Feminism remains a hot button issue with a lot of media coverage, movements, and hashtags. Accusations, judgments, and insults run rampant in most discussions. Despite these things and the fact that I’m probably not the best feminist, I thought I might as well throw my two cents in too.

Let’s start with Loki, shall we? No, he isn’t a female character but stick with me. He’s technically a villain or anti-hero at the least. However, I adore him. I embrace his snark, jealousy, and vindictive nature in the Marvel movies. Now, imagine he was a girl…

I don’t know about you, but I’d find the whining much more annoying from Thor’s bratty half-sister. I’m not sure why I’m harsher toward female characters, but I am. You did see my first paragraph where I note that I’m probably not the best feminist, right? It’s something I’m working to change in myself. I feel this is especially important for me as a writer. The pen truly is mightier than the sword, but I digress. I’ve read blogs and discussions on feminism in books, movies, and TV. I’d even read so much that I wasn’t sure whether or not to watch Wonder Woman.

*Side note – was anyone else disturbed by the amount of coverage focusing on whether or not her thighs jiggled while running?

For the record, I watched the movie and enjoyed it! I thought it worked well in the superhero genre but also offered a unique take with a female lead. I don’t want to focus solely on Wonder Woman though.

Femininity (and therefore female characters) are currently sitting under the hot glare of the spotlight. I think instead of wilting, women should embrace the opportunity! Sure, Wonder Woman was great, but we need more. We deserve more!

Equal heroics for equal villainy!

Bruce Willis as John McClane in Die Hard was considered breaking the mold because he wasn’t “classically handsome”. I can’t imagine anyone else in the role! I hope Wonder Woman continues to break molds once again (she’s a pro at it by now as she made her comics debut in 1941)! WW takes the lead, not because she’s female but because she’s the best qualified. The male characters aren’t less ‘manly’ because of it. They take heroic action as well.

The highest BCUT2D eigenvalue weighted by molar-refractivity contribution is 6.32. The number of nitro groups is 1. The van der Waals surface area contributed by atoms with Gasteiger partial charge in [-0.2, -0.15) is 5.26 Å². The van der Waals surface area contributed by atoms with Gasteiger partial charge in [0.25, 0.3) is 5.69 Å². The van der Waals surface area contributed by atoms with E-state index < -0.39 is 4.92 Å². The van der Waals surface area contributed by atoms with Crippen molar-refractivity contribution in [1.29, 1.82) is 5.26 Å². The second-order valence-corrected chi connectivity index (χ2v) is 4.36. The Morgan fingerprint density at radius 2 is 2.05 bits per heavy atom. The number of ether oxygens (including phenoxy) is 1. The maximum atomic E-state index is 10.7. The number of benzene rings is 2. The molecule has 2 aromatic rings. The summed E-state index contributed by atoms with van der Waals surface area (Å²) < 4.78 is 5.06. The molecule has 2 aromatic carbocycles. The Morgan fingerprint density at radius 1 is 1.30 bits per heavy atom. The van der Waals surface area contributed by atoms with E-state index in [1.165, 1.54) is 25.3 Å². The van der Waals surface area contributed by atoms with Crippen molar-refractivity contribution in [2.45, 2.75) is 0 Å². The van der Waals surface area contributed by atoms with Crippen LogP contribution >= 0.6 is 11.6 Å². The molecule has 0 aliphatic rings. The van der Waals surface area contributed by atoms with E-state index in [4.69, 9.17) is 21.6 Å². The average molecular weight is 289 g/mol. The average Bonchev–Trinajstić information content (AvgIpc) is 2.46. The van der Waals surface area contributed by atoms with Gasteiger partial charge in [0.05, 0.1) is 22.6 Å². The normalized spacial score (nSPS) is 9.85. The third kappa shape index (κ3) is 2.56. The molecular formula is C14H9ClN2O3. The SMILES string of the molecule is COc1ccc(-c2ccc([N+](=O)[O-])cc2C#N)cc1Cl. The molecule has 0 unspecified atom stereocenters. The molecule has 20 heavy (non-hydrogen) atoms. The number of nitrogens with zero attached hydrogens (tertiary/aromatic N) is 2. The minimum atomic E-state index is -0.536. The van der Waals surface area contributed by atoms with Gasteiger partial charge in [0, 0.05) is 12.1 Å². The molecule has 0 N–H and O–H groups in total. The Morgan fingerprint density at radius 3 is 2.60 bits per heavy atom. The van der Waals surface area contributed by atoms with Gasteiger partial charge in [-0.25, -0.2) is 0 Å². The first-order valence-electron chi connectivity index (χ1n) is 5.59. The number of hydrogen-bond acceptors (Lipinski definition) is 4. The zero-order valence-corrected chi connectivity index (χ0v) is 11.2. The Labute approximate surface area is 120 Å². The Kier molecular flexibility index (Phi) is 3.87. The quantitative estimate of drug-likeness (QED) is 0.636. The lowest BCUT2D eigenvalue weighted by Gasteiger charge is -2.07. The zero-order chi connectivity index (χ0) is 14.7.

The same can be said for Disney’s Mulan. It’s one of my favorite Disney movies and one I was quick to share with my niece. It was refreshing to see a girl taking action instead of waiting to be rescued. I also adore the number of teen girls saving our future world (i.e. Hunger Games and Divergent). However, I still want and need more for and from my gender!

Equal heroics for equal villainy!

I’d love to see more women kicking ass in TV and books – it’s not even necessary for all of them to wear leather/ short skirts and save the world either. There’s so much more women can bring to a narrative.

Many untold stories remain for women as heroes, anti-heroes, and villains. It doesn’t have to take a clueless teen to inspire the world. It doesn’t have to be a broken heart that creates the female baddie. It should still okay to be a pink loving princess instead of a warrior goddess…as it’s should also be okay to be a scientist, president, first responder, and bratty demi-god. Just like men, there should be variety in female characters’ backstories, strengths, weaknesses, loves, hates, losses, goals, and victories.

Highlighting women doesn’t only tell ‘feminist’ narratives either – it brings more complexity to the men in their stories too. I assume not every male relates to John McLane’s classic line “Yipee ki yay, mother#@!*”. The guys need more variety in the female characters to get more variety in theirs too.

There’s a treasure trove sitting and waiting for us to explore. Times of great controversy, tragedy, and chaos also bring opportunities for great change.

While I’m (still) working on my own contributions, a friend* released her debut novel, Unsanctioned Eyes, last year. The main character is a female assassin who isn’t all bad or all good. It is the contradictions and nuances in Quinn that make her compelling. I did cheer for her – not only for her survival but her redemption. I didn’t want a fairy tale princess rescue redemption (though I love Beauty & the Beast). I hope Quinn finds a redemption that allows her to be still be beautifully flawed. I want her to succeed and still be a little good and a little bad.

Equal heroics for equal villainy!

So, who are your favorite fictional women? Who are the real life women who inspire you? Who are the female characters you want to write?



*BTW, you can also find Brianna here:



4 thoughts on “Equal heroics for equal villainy

  1. Interesting and ‘fairly’ positive for someone who isn’t sure if he’s a feminist or not! What did you think of Netta on Eurovision – with “I’m not your toy…” ? And how about the heroine of 1Q84? Pretty strong lady there, too!


    1. LOL – I do consider myself a feminist but the word means so many different things but I doubt my views coincide with others…hence my comment that I’m not the best feminist! 🙂

      I’m definitely in favor of strong ladies in whatever I’m watching/ reading. I also hope my female characters come across as strong too (in a variety of ways, along a variety of paths).

      I do still want to write a strong female villain – that’s a dream of mine! 🙂

      Liked by 1 person

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